Four-Four-Two on Goodreads

Four-Four-Two on JLG

Four-Four-Two Publisher Page

Watched by Marina Budhos

Watched by Marina Budhos. September 13, 2016. Wendy Lamb Books, 272 p. ISBN: 9780553534191.  Int Lvl: YA; Rdg Lvl: YA.

Marina Budhos’s extraordinary and timely novel examines what it’s like to grow up under surveillance, something many Americans experience and most Muslim Americans know.

Naeem is far from the “model teen.” Moving fast in his immigrant neighborhood in Queens is the only way he can outrun the eyes of his hardworking Bangladeshi parents and their gossipy neighbors. Even worse, they’re not the only ones watching. Cameras on poles. Mosques infiltrated. Everyone knows: Be careful what you say and who you say it to. Anyone might be a watcher.

Naeem thinks he can charm his way through anything, until his mistakes catch up with him and the cops offer a dark deal. Naeem sees a way to be a hero—a protector—like the guys in his brother’s comic books. Yet what is a hero? What is a traitor? And where does Naeem belong?

 

Author Interview

Reviews

Booklist (September 1, 2016 (Vol. 113, No. 1))
Grades 6-9. Naeem Rahman can’t stop moving. After emigrating from Bangladesh to New York at age 11, he, as a high-school senior, spends his days cutting class and moving through the streets of Queens, hoping to avoid the watchful eyes of his father, stepmother, and half brother; his hordes of nosy neighbors; and especially the police and cameras that cover his Muslim neighborhood. When his friend Ibrahim tricks him into shoplifting, two NYPD officers leave Naeem with a choice. Either go to jail or become exactly what he has always hated—a spy, an informant, a watcher—thereby betraying his family, friends, and community. Budhos, author of two other novels that focus on immigrant teens (Ask Me No Questions, 2006, and Tell Us We’re Home, 2010), presents another effective coming-of-age novel, one that not only confronts without reservation the notion of Islamaphobia and issues of teenage identity but also tackles the grittier aspects of life in this post-9/11 era. What does it mean to belong to a family? a community? a country?

Kirkus Reviews (June 15, 2016)
Naeem, a teenager living in an immigrant neighborhood in Queens, finds his grip on life slipping.With his performance in school deteriorating, he feels unable to deal with the disappointment of his hardworking and hopeful Bangladeshi parents–and then there are the inquisitive eyes and mouths of their neighbors. Hoping to avoid them, Naeem keeps himself constantly on the move. But he is always aware that he is always being watched, by cops and by cameras placed all around. He’s taken small risks, but close calls have not been enough to deter him, until one day his past mistakes catch up with him and he has to make a choice between paying dearly or taking a deal the cops offer him: to become a watcher and help them spy on the people in his neighborhood. Having previously written about immigrant teens in Tell Us We’re Home (2010) and Ask Me No Questions (2006), Budhos again tackles identity and belonging or lack thereof, as well as Islamophobia and growing up under surveillance. It’s a slow story, appropriately filled with uncertainty. Action takes second place to a deeper message, and room is left for readers to speculate on the fates of certain characters. While the absence of certainty may frustrate some readers, it also speaks to the underlying takeaway: you can never be sure what others’ intentions are, even if you have made it your job to study them. (Thriller. 12-18)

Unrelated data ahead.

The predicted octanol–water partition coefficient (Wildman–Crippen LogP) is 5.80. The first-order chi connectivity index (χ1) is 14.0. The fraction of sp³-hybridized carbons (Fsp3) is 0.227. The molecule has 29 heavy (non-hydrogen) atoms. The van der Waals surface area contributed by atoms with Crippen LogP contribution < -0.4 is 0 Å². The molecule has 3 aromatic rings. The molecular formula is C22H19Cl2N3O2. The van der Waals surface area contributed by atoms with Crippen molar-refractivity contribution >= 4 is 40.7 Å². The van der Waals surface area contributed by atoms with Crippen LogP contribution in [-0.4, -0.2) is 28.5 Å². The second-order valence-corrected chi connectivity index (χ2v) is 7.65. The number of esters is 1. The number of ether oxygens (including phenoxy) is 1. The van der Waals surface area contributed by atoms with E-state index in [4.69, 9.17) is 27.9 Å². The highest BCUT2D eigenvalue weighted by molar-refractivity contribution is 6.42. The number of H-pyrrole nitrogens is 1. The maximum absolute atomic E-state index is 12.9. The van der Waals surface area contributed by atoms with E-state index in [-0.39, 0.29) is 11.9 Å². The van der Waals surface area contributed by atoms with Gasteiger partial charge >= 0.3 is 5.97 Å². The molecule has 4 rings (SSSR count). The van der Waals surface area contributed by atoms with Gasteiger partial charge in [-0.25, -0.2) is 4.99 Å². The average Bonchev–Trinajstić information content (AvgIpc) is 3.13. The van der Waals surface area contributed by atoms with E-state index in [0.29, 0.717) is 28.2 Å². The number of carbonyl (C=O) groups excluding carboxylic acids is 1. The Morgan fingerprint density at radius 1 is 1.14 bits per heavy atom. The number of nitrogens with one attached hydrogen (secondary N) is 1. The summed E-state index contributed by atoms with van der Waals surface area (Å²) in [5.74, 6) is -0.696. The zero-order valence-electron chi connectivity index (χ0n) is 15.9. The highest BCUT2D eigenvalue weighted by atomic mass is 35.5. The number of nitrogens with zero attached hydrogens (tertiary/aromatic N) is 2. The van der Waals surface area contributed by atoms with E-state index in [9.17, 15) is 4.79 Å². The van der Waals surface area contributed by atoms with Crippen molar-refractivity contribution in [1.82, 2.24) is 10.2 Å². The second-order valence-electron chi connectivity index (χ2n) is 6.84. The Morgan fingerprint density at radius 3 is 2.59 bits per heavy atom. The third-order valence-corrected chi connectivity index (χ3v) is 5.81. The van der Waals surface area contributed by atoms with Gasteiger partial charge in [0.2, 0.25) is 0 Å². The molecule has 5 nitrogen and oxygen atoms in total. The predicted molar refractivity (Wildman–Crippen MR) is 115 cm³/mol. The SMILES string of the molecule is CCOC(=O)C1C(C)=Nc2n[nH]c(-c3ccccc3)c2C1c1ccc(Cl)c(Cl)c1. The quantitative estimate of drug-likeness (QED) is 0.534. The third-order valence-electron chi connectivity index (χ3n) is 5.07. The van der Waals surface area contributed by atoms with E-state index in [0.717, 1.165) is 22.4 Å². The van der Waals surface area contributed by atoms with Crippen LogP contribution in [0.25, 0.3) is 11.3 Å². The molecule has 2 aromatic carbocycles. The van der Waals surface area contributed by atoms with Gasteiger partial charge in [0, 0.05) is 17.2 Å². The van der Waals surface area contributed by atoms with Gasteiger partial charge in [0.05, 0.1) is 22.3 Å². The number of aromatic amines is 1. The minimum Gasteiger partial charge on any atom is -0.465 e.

About the Author

Marina Budhos is an author of award-winning fiction and nonfiction.

She has published the novels, Watched (Random House/Wendy Lam Books, 2016), Ask Me No Questions (Simon & Schuster, 2006), an ALA Notable and winner of the first James Cook Teen Book Award, The Professor of Light (Putnam, 1999), House of Waiting (Global City Press, 1995) and a nonfiction book, Remix: Conversations with Immigrant Teenagers (Henry Holt, 1999). She and her husband Marc Aronson coauthored the acclaimed Sugar Changed the World: A Story of Magic, Spice, Slavery, Freedom & Science (Clarion/Houghton Mifflin, 2010). Their latest joint endeavor, Eyes of the World: Robert Capa, Gerda Taro & The Invention of Modern Photojournalism will be published in 2017 by Henry Holt & Co.

Her short stories, articles, essays, and book reviews have appeared in publications such as The Daily Beast, Quartz, The Kenyon Review, Ploughshares, The Literary Review, The Nation, Dissent, Marie Claire, Redbook, Travel & Leisure, Ms., Los Angeles Times, and in numerous anthologies.

Ms. Budhos has received an emma (Exceptional Merit Media Award), a Rona Jaffe Award for Women Writers, and a Fellowship from the New Jersey Council on the Arts. She has been a Fulbright Scholar to India, given talks throughout the country and abroad, and is currently on the faculty of the English Department at William Paterson University.

Her website is www.marinabudhos.com.